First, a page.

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The Disconnected

Most exciting bit of literary news I've heard in a long time came across my desk the other day -- Oğuz Atay's Tutunamayanlar will be published in English translation this month! This novel was a huge influence on Pamuk at the beginning of his career, and has repeatedly been cited as one of the books most in need of a translation into English.

The translation is by Atay's friend (and the book's dedicatee) Sevin Seydi; an excerpt previously won the Dryden Translation Competition. Here is Olric Press's flyer:

Oğuz Atay: The Disconnected [Tutunamayanlar]

translated by Sevin Seydi

715- pages, hardback only, 1/200 copies, published 17 March 2017.
ISBN: 978-0-9955543-0-6

Olric Press is pleased to announce for its first publication a major work in the canon of world literature. The Disconnected was the first book of Oğuz Atay (1934-1977), and was before its time. First published in 1972, it was a cult book among younger writers (Orhan Pamuk, for example, has recorded that he read it twice in the year it came out), but Atay never saw a second printing before his premature death. Since it was reprinted in 1984 it has gone through more than 70 editions, and is widely reckoned to be the most important book in modern Turkish literature.

“My life was a game, but I wanted it to be taken seriously,” says Selim, the anti-hero of the novel. But the game has a terrible end with his suicide, and his friend Turgut’s quest to understand this is the story of the book. He meets friends whom Selim had kept separate from each other, he finds documents in a kaleidoscopic variety of styles, sometimes hugely funny, sometimes very moving, as Selim rails against the ugliness of his world whether in satire or in a howl of anguish, taking refuge in words and loneliness. Under layers of fantasy is the central concept of the Disconnected, Tutunamayanlar, literally ‘those who cannot hold on’, poor souls among whom he counts himself, whose sole virtue is that they do not fit into society as it is constituted. He will be their messiah, at whose second coming they will change places with the comfortable of the world. Confronted with this Turgut sees the faultline in his conventional middle class life, and that he too is one of the Disconnected: he takes a train into Anatolia and ‘vanishes’. What could have been a bleak vision of alienation is transformed by the power of language and the imagination.

In 2002 UNESCO put The Disconnected at the head of their list of Turkish books of which translation was essential, warning that it would be very difficult. A German translation in 2016 was well received (e.g., Neue Zürcher Zeitung, 26 June, found it astonishing that this masterpiece should wait 45 years to appear in German), and needed three printings in six months. But English was the language Atay knew and loved, and his confrontation with literature in English, notably Hamlet and the King James version of the gospels, is a feature of the book. An English translation is therefore called for, and by good chance one has long existed. Sevin Seydi (to whom the original was dedicated) made a rough translation page by page as Atay was actually writing the book, almost as a game with the author, and discussed it with him. After 40 years living, studying, working, marrying in England she has thoroughly revised it, and it should be the definitive version.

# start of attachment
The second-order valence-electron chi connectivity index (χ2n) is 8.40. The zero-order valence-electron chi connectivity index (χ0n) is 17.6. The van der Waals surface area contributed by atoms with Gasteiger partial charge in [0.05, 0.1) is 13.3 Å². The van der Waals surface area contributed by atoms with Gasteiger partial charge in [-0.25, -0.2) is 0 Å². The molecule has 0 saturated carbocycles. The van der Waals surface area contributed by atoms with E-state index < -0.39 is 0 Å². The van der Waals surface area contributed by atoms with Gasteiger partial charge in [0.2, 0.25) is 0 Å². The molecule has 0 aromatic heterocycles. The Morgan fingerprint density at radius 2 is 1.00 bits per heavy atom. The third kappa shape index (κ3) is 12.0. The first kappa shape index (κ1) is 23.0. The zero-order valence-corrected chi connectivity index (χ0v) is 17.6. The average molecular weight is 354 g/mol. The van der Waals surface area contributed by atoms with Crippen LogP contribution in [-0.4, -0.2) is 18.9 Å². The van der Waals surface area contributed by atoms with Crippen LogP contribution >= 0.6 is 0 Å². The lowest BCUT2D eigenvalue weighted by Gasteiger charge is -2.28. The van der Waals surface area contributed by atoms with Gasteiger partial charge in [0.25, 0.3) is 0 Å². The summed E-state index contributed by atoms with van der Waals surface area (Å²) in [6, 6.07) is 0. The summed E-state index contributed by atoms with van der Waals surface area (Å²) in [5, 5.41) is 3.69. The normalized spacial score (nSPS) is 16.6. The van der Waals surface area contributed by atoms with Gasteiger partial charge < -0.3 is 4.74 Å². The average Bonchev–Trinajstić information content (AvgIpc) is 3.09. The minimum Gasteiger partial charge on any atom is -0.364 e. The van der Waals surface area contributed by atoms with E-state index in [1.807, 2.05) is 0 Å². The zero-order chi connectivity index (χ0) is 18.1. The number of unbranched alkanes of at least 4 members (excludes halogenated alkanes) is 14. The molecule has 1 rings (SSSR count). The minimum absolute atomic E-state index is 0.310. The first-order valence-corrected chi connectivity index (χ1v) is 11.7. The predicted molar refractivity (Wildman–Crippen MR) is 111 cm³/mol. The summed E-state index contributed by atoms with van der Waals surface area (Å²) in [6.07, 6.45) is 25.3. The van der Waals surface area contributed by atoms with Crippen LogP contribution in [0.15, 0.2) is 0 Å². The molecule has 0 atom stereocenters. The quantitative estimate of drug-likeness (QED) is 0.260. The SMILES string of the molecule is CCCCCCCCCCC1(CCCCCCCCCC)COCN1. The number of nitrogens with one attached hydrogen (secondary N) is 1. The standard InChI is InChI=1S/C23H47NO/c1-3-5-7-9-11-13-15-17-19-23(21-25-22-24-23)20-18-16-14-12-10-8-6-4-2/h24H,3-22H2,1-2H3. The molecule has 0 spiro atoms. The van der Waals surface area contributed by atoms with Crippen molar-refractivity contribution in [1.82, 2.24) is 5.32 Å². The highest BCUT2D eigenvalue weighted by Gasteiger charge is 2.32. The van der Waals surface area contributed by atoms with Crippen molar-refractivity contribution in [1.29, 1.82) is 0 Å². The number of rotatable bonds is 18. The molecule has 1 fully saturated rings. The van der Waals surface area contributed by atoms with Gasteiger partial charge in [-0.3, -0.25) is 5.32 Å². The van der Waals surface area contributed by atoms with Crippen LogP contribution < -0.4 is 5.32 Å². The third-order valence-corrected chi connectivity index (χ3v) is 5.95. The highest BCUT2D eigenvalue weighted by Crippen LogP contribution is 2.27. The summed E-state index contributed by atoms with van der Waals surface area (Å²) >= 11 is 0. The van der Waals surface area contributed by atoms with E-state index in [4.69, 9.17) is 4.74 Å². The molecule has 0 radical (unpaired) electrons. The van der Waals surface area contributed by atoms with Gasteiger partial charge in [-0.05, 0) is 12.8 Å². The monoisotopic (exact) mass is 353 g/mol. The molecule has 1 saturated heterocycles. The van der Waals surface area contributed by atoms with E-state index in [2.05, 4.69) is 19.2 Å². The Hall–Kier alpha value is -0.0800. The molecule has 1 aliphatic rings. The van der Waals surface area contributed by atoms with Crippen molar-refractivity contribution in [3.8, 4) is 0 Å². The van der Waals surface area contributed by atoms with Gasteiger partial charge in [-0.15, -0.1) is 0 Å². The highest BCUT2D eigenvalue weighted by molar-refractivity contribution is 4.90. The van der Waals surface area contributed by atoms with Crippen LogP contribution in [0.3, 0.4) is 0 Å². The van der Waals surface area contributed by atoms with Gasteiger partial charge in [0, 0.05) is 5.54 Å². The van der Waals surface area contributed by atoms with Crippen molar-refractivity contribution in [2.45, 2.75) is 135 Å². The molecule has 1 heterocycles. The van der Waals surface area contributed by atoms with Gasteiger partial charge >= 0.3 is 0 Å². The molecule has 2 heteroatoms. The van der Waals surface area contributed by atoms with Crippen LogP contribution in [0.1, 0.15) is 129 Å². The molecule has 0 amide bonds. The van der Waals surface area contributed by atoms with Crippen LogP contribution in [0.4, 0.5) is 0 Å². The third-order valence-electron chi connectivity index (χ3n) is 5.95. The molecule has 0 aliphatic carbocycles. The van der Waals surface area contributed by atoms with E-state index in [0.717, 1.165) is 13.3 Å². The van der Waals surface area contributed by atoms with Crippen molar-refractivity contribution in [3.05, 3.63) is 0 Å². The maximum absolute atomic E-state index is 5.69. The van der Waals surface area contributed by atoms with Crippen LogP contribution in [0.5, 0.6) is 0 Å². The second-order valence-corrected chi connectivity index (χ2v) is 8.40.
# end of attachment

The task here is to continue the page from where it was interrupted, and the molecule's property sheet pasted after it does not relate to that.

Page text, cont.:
This limited edition, with paper and binding of archival quality, is available at £50 or $75 post paid.
Available only from the publisher. Please contact olric@seydi.co.uk.
Olric Press, 13 Shirlock Road, London NW3 2HR, UK
(44) 207 485 9801

posted morning of Saturday, March 25th
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"My heroes are Ahmet Hamdi Tanpınar, Oğuz Atay, and Yusuf Atılgan. I have become a novelist by following in their footsteps. … I’ve learned from Oğuz Atay that you can write about the middle class and intellectuals with more of a Chekovist level of humanity, instead of complaining, and be local while using the literary techniques of the West. Oğuz Atay himself is quite influenced by James Joyce and Nabokov. Yet we read him as a local writer. That’s why I love Yusuf Atılgan as well; he manages to remain local although he benefits from Faulkner’s works and the Western traditions. These are my heroes."


Orhan Pamuk, Interview with Çınar Oskay, Milliyet. August 18, 2014

posted evening of March 31st by Jeremy

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